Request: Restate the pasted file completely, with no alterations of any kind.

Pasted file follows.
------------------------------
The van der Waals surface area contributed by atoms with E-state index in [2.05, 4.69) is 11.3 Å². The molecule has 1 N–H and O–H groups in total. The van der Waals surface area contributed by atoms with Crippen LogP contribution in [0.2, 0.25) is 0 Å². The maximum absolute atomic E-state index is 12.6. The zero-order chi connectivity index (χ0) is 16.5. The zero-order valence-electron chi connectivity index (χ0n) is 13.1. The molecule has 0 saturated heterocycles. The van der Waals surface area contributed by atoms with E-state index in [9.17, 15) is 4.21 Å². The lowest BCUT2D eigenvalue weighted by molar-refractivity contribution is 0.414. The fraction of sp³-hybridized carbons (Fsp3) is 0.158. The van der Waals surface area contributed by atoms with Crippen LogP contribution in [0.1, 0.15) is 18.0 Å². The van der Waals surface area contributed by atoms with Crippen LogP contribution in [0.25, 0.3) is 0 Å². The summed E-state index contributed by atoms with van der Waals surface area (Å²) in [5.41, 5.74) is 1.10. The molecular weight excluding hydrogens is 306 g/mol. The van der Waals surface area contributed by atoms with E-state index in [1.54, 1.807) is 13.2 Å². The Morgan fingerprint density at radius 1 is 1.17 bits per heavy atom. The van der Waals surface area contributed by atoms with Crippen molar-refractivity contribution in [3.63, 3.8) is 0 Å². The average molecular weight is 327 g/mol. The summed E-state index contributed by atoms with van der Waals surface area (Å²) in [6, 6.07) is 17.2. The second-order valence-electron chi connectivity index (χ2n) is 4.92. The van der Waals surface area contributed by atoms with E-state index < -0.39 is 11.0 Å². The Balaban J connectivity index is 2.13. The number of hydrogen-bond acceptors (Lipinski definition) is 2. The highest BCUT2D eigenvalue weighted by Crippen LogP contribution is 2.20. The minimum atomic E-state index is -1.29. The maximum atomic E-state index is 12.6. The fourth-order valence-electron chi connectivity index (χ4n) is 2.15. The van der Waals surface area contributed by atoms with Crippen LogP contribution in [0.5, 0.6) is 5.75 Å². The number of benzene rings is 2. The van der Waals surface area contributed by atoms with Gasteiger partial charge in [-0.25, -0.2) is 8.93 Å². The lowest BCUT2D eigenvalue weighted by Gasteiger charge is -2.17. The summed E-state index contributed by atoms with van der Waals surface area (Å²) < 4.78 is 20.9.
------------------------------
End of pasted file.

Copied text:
The van der Waals surface area contributed by atoms with E-state index in [2.05, 4.69) is 11.3 Å². The molecule has 1 N–H and O–H groups in total. The van der Waals surface area contributed by atoms with Crippen LogP contribution in [0.2, 0.25) is 0 Å². The maximum absolute atomic E-state index is 12.6. The zero-order chi connectivity index (χ0) is 16.5. The zero-order valence-electron chi connectivity index (χ0n) is 13.1. The molecule has 0 saturated heterocycles. The van der Waals surface area contributed by atoms with E-state index in [9.17, 15) is 4.21 Å². The lowest BCUT2D eigenvalue weighted by molar-refractivity contribution is 0.414. The fraction of sp³-hybridized carbons (Fsp3) is 0.158. The van der Waals surface area contributed by atoms with Crippen LogP contribution in [0.1, 0.15) is 18.0 Å². The van der Waals surface area contributed by atoms with Crippen LogP contribution in [0.25, 0.3) is 0 Å². The summed E-state index contributed by atoms with van der Waals surface area (Å²) in [5.41, 5.74) is 1.10. The molecular weight excluding hydrogens is 306 g/mol. The van der Waals surface area contributed by atoms with E-state index in [1.54, 1.807) is 13.2 Å². The Morgan fingerprint density at radius 1 is 1.17 bits per heavy atom. The van der Waals surface area contributed by atoms with Crippen molar-refractivity contribution in [3.63, 3.8) is 0 Å². The average molecular weight is 327 g/mol. The summed E-state index contributed by atoms with van der Waals surface area (Å²) in [6, 6.07) is 17.2. The second-order valence-electron chi connectivity index (χ2n) is 4.92. The van der Waals surface area contributed by atoms with E-state index < -0.39 is 11.0 Å². The Balaban J connectivity index is 2.13. The number of hydrogen-bond acceptors (Lipinski definition) is 2. The highest BCUT2D eigenvalue weighted by Crippen LogP contribution is 2.20. The minimum atomic E-state index is -1.29. The maximum atomic E-state index is 12.6. The fourth-order valence-electron chi connectivity index (χ4n) is 2.15. The van der Waals surface area contributed by atoms with Crippen LogP contribution in [0.5, 0.6) is 5.75 Å². The number of benzene rings is 2. The van der Waals surface area contributed by atoms with Gasteiger partial charge in [-0.25, -0.2) is 8.93 Å². The lowest BCUT2D eigenvalue weighted by Gasteiger charge is -2.17. The summed E-state index contributed by atoms with van der Waals surface area (Å²) < 4.78 is 20.9.